(6) The final group of measures relating to our DIC program would pay that service-connected benefit, in cases of non-service-connected death, based on a presumption of service connection.

The predicates for such payment specified in the several bills would be, respectively, (a) death while receiving compensation for a serviceconnected disability which was permanently and totally disabling for 20 years or longer, excepting only accidental cases; (b) death while entitled to retired or retainer pay under certain conditions; and (c) death while suffering from service-connected permanent and total disability.

The DIC program is under continuing study. Our review thus far has revealed certain potential problem areas, but we have not completed our analysis to the point of reaching a decision on a supportable comprehensive approach for remedial action.

Definite conclusions have been drawn, however, regarding two of the various types of DIC proposals discussed above. First, the proposed $50 additional monthly allowance for widows who are in need of the regular aid and attendance of another person appears clearly warranted. Denial of it to the widows of veterans whose deaths were service connected, while paying it to the widows of veterans who died of non-service-connected causes, would be definitely discriminatory. We also favor such an allowance for widows on the death compensation rolls.

Second, respecting the proposals for presuming certain deaths to be service connected, we believe that existing laws and regulations provide very liberal and equitable conditions for determining that death is service connected. Moreover, there is no justification for presuming a death to be service connected when the evidence does not support such finding. For these reasons, as well as the discriminatory and precedential features of the proposals, we are opposed to all the measures providing a presumption of service-connected death.

In summary, with regard to DIC proposals, we recommend as follows, (i) favorable consideration of a $50 aid and attendance allowance for widows, (ii) that the presumption of service-connected death bills be not favorably considered, and (iii) deferral of consideration of all other dependency and indemnity compensation proposals pending completion of our review of the program.


This second category embraces bills which would provide libelalizations in our non-service-connected disability and death pension programs. We have arranged these measures in three groups.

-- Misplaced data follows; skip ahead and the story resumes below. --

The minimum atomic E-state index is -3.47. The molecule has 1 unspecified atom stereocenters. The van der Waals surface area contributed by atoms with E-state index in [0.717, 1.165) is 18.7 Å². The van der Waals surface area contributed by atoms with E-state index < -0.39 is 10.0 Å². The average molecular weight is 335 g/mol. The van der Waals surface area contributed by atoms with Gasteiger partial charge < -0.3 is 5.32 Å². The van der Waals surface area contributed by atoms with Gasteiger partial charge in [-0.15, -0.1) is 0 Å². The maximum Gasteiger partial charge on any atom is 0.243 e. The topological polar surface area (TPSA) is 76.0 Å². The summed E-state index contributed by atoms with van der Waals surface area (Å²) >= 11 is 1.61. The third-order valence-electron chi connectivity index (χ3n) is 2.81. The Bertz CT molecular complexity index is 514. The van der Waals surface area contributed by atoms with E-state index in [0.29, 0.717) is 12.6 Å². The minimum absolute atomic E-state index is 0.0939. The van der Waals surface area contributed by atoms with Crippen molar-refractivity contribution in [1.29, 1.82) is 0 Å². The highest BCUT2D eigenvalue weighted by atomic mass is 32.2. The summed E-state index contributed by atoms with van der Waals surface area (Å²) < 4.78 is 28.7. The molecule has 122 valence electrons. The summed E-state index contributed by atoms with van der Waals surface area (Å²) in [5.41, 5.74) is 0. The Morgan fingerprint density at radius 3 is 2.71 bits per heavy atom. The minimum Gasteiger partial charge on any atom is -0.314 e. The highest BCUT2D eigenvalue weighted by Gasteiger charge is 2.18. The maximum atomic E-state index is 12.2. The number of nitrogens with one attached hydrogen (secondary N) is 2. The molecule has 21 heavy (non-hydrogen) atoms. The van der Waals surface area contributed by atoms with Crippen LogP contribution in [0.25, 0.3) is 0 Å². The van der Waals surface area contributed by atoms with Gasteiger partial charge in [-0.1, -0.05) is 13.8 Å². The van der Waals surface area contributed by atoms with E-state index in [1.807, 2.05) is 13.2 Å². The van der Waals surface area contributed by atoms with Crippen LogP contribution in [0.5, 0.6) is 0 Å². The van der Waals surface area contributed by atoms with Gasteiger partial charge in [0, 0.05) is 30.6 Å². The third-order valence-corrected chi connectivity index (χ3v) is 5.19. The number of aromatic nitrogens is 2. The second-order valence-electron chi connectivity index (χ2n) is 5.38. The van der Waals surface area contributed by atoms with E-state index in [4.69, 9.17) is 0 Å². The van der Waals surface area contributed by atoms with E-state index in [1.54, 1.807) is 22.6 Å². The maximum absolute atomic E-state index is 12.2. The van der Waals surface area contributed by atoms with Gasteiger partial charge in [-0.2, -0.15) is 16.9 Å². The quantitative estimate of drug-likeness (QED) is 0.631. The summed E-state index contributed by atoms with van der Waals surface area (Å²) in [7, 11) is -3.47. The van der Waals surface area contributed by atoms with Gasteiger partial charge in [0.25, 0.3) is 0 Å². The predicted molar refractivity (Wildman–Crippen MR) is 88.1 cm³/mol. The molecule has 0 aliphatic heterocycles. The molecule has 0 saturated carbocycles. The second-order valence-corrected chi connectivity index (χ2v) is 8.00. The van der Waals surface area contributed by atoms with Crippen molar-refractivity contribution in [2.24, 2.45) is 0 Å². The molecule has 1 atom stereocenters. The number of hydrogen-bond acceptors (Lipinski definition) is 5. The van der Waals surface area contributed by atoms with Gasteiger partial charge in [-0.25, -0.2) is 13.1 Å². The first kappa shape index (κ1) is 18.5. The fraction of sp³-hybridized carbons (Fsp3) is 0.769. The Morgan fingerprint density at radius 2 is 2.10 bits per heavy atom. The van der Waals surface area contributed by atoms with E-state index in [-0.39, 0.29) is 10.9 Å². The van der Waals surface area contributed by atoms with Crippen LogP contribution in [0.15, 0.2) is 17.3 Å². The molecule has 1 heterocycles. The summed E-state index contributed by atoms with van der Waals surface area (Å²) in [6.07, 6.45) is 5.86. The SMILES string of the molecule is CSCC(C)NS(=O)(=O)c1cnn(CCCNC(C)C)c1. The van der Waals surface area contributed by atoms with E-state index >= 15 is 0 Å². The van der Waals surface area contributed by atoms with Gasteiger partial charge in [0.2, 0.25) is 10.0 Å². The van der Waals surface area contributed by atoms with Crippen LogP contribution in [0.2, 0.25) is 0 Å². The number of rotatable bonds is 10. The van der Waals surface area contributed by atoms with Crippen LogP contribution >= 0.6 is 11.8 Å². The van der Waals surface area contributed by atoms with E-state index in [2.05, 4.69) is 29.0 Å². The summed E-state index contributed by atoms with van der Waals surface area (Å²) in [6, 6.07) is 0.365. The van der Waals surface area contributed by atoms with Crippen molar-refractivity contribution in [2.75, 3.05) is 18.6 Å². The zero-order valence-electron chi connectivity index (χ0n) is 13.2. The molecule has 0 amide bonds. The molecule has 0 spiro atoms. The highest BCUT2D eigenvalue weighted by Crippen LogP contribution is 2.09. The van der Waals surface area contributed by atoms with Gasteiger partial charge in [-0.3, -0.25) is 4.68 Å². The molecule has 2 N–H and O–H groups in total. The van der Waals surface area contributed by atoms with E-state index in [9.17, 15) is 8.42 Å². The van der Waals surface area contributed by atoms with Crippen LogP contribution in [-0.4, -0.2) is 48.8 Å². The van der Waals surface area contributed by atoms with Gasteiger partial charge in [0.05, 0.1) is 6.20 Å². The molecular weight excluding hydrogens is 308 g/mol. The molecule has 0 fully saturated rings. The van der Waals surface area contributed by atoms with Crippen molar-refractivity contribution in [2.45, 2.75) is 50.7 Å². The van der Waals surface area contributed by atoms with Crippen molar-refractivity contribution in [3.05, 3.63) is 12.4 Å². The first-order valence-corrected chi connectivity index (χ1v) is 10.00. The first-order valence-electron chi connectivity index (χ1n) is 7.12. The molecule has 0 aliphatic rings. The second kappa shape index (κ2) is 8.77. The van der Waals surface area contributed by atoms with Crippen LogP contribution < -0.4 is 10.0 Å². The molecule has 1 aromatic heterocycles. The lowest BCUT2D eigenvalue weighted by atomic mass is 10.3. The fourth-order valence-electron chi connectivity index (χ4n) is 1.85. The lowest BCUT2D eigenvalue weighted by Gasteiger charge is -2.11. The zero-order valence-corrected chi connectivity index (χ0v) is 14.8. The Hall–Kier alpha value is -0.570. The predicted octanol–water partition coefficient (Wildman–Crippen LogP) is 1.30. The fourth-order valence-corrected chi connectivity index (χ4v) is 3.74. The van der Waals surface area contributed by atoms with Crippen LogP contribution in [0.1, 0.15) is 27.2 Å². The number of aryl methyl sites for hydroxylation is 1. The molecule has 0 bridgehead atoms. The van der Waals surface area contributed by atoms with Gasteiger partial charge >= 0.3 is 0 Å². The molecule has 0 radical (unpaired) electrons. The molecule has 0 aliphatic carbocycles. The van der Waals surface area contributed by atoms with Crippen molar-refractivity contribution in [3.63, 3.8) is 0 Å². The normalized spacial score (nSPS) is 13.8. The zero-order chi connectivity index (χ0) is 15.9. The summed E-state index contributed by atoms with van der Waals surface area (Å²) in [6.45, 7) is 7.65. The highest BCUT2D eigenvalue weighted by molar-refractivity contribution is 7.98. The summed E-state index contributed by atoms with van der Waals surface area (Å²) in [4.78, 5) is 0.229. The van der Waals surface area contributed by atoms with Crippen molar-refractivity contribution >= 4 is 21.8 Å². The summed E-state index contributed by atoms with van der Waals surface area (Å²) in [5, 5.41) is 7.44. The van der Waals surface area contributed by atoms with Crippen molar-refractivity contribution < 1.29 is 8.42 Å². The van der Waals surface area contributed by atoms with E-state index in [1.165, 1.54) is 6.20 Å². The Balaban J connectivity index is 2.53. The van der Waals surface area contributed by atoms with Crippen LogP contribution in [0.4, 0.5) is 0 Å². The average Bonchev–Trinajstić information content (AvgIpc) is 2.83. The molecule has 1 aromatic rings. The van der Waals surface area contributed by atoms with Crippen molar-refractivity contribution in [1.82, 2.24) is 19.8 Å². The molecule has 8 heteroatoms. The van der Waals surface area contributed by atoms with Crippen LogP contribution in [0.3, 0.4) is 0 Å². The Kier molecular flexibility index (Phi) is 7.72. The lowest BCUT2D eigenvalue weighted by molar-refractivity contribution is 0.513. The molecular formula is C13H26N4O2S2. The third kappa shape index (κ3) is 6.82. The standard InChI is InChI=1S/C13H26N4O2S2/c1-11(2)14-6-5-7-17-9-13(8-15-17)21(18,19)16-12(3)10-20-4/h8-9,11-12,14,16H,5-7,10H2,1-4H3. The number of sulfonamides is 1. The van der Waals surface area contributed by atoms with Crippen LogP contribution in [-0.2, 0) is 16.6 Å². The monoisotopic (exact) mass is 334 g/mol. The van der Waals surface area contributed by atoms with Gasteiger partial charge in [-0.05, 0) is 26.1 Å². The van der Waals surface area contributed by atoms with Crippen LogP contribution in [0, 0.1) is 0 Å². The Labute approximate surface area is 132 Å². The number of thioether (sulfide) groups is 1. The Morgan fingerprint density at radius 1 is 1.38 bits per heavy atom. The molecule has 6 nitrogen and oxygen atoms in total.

(1) The first group is concerned with exclusions from annual income in determining eligibility for pension. Currently all payments are counted as annual income except as specifically excluded by law. Bills under consideration propose five additional exclusions: (a) annuity payments to the surviving spouse or children of a retired member of the Armed Forces, payable at the option of such member under the retired serviceman's family protection plan; (b) payments of servicemen's group life insurance; (c) amounts equal to prepayments on mortgages in certain cases; (d) amounts in joint bank accounts acquired by reason of death of a joint owner; and (e) payments by a former employer to a retired employee as reimbursement for premiums paid by the retiree for supplementary medical insurance benefits through the social security program. The proposed new annual income exclusions would permit

persons who are ineligible for pension because of excess income to become eligible therefor by not counting as income money actually available for their support. They are consequently not consonant with the philosophy of the Veterans' Administration pension programs which provide benefits based on need. Furthermore, they would discriminate in favor of certain classes of beneficiaries. Enactment of those five proposals is therefore not favored.

(2) The second type of pension proposals relates to present mandatory requirements for annual reports on income and net worth. One measure would remove the statutory requirement for such reports in cases of persons age 72 or older who have received pension for 2 or more years. This provision would reasonably assure submission of the reports for at least 2 years, thus affording ample opportunity to determine if income and net worth have stabilized in individual cases. The authority of the Administrator to require clarification and proof of income and net worth when indicated would be retained. Consonant therewith, the affected cases would be verified through random sampling or other techniques. We favor enactment of the mentioned proposal.

(3) The one proposal in this third classification of pension measures would increase the special allowances for serious disability which are presently available under our pension programs. The aid and attendance allowance of $100 per month for veterans would be increased 50 percent, to $150; and the veteran's housebound allowance of $40 would be increased 25 percent, to $50. The existing widow's pension aid and attendance allowance of $50 would also be increased 50 percent, to $75 monthly.